The International Day of the World’s Indigenous Peoples is celebrated globally on 9 August. It marks the date of the inaugural session of the Working Group on Indigenous Populations in 1982. The Department of Economic and Social Affairs (DESA) is organizing a virtual commemoration of the International Day from 9 am to 11am (EST) on Tuesday, 9 August 2022, focusing on this year’s theme: “The Role of Indigenous Women in the Preservation and Transmission of Traditional Knowledge. ” Indigenous Peoples, Member States, UN entities, civil society, and the public are all invited.

Background:

Indigenous women are the backbone of indigenous peoples’ communities and play a crucial role in the preservation and transmission of traditional ancestral knowledge. They have an integral collective and community role as carers of natural resources and keepers of scientific knowledge. Many indigenous women are also taking the lead in the defence of lands and territories and advocating for indigenous peoples’ collective rights worldwide.

The significance of indigenous peoples’ traditional knowledge is widely acknowledged: “Long before the development of modern science, which is quite young, indigenous peoples have developed their ways of knowing how to survive and also of ideas about meanings, purposes and values.” As noted by the Special Rapporteur on Indigenous Peoples, the term “scientific knowledge” is also used to underscore that traditional knowledge is contemporary and dynamic, and of equal value to other kinds of knowledge.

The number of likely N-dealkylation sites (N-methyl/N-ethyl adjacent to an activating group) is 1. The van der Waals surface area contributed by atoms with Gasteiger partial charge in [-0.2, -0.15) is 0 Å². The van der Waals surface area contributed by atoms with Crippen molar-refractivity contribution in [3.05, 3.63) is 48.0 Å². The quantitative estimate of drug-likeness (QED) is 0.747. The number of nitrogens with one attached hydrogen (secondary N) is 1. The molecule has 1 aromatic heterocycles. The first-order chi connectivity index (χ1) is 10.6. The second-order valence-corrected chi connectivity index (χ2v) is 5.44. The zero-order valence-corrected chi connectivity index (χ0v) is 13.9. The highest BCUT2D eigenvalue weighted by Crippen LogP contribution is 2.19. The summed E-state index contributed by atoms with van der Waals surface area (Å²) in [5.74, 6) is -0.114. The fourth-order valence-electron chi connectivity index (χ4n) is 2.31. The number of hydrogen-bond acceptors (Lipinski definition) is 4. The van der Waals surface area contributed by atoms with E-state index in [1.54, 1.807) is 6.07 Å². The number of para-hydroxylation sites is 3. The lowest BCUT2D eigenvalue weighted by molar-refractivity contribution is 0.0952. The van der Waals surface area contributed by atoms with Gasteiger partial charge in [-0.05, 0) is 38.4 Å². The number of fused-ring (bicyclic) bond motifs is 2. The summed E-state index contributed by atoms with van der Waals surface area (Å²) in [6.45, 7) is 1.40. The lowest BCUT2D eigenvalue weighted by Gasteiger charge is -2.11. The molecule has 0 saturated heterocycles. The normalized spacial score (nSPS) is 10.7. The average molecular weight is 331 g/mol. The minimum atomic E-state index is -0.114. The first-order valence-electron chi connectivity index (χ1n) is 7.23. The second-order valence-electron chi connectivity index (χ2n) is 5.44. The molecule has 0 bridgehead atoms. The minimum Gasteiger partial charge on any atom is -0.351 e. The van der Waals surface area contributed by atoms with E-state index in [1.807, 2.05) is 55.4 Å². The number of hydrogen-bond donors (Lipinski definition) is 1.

International consultations jointly facilitated by UNESCO and the Internal Council of Science (ICSU) states that “Traditional knowledge is a cumulative body of knowledge, know-how, practices and representations maintained and developed by peoples with extended histories of interaction with the natural environment. These sophisticated sets of understandings, interpretations and meanings are part and parcel of a cultural complex that encompasses language, naming and classification systems, resource use practices, ritual, spirituality and worldviews.”

However, despite the crucial role that indigenous women play in their communities as breadwinners, caretakers, knowledge keepers, leaders and human rights defenders, they often suffer from intersecting levels of discrimination on the basis of gender, class, ethnicity and socioeconomic status. Their right to self-determination, self-governance and control of resources and ancestral lands have been violated over centuries.

Small but significant progress has been made by indigenous women in decision-making processes in some communities. They are leaders at local and national levels, and stand at the frontlines of defending their lands, their cultures, and their communities. The reality, however, remains that indigenous women are widely under-represented, disproportionately negatively affected by decisions made on their behalf, and are too frequently the victims of multiple expressions of discrimination and violence.

The Committee of the Convention on the Elimination of all Forms of Discrimination Against Women (CEDAW) highlighted some of the major issues encountered by indigenous women, particularly noting the high levels of poverty; low levels of education and illiteracy; limitations in access to health, basic sanitation, credit and employment; limited participation in political life; and the prevalence of domestic and sexual violence.